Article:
Everyone has heard of UPS at least once or twice in their life. It is a device that could be found in most homes, attached to computer systems, but now, with advancements in technology and people preferring laptops over computer systems due to their portability, UPS has become a device that is limited to offices and other places where battery backup is required for electrical devices. Have you ever wondered how exactly this small block-like device work? If you have, then this article has the answer for you.

When is it needed?

An uninterruptible power supply (UPS) is a device that provides battery backup to other devices, typically computer systems and servers when the supply of electricity drops or drops to a voltage level that is too low for devices to work. It is required when problems like voltage spikes, voltage sags, frequency differences, etc. occur and disturb the power supply of your device. In situations like these, the UPS performs functions like supplying the electrical devices with the appropriate voltage level or providing an alternate source of power through the use of a battery.

When the power supply fails, UPS provides battery backup with little to no transfer time i.e. without any interruption in the supply of power to the device. The size of the UPS determines how long it will provide the said backup.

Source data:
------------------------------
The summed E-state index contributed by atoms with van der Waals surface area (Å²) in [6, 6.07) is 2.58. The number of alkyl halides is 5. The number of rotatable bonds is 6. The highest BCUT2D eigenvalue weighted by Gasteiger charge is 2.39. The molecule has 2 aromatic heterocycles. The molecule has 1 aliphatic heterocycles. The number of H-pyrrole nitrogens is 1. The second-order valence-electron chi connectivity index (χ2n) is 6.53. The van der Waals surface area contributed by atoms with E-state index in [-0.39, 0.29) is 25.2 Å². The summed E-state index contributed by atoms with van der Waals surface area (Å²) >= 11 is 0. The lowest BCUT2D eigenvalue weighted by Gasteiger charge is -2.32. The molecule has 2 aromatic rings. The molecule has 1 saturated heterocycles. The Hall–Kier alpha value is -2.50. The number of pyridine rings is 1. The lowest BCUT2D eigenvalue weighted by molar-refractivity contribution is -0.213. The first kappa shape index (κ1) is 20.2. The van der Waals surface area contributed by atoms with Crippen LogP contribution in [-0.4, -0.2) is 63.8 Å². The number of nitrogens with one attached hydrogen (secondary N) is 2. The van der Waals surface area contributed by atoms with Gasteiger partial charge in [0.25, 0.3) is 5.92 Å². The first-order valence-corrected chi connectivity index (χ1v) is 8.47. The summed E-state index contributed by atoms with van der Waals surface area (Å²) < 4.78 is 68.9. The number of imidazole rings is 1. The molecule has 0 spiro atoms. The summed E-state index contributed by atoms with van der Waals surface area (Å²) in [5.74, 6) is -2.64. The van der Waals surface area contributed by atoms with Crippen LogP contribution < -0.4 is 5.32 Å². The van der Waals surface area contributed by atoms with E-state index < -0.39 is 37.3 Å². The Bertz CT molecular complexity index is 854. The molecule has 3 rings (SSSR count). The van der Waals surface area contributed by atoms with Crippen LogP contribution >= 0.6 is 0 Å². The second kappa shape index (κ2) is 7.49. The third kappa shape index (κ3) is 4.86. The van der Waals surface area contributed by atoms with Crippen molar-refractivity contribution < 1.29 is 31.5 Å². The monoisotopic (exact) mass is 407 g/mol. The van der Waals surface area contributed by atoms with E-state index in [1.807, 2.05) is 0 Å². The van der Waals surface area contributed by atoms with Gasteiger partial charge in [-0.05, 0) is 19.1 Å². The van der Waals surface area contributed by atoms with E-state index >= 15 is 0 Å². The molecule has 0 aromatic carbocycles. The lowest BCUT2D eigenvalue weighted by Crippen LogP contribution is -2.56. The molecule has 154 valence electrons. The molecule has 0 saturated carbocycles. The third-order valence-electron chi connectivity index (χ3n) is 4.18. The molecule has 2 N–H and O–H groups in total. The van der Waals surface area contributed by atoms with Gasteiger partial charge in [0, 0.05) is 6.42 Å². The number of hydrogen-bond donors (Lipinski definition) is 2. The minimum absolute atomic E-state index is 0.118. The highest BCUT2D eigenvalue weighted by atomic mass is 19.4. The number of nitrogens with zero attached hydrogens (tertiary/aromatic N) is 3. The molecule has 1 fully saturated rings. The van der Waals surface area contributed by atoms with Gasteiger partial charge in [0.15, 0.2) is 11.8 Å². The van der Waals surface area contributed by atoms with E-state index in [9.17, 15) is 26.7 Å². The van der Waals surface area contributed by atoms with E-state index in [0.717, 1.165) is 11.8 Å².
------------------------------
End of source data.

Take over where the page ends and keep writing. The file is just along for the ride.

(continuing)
The Three Categories of UPS

1.   Standby (Offline)

This type of UPS is the most prevalent and is typically found in both homes and workplaces of small businesses. It carries out the fundamental task of supplying battery backup power in the event of a power supply failure, voltage sag, or voltage surge. The UPS switches to DC battery power and then inverts it to AC power to run connected equipment in order to maintain the voltage at safe levels in the case of fluctuations.

2.   Line Interactive

When power is lost, this UPS keeps the inverter connected and switches the battery’s DC current path from its usual charging mode to supplying current. It has technology that enables minor power fluctuations (under- and overvoltages) to be corrected without switching to battery power.

3.   Double Conversion (Online)

In order to power the protected equipment, this UPS, as its name implies, employs a “double conversion” technique that involves accepting AC input, rectifying to DC for passage through the rechargeable battery (or battery strings), and then inverting back to AC. Regardless of the state of the incoming power, it delivers reliable, clean, and nearly perfect power. This technology enables UPS systems to run exclusively on isolated DC power, resulting in a zero transfer time since there is never a need to switch to DC power.

The Bottom Line

This is how the above-mentioned three types of UPS work. Standby UPS is a good option for basic electronic devices like entry-level computers, security systems, and others. Network equipment, entry-to-midrange servers, home theatre electronics, and gaming systems are better suited to Line Interactive UPS than Double Conversion UPS, which is better for mission-critical IT equipment, data centre installations, high-end servers, massive telecom installations, and advanced network hardware. If you wish to get a UPS for your electronic devices, you can buy backup UPS at Eaton Industries.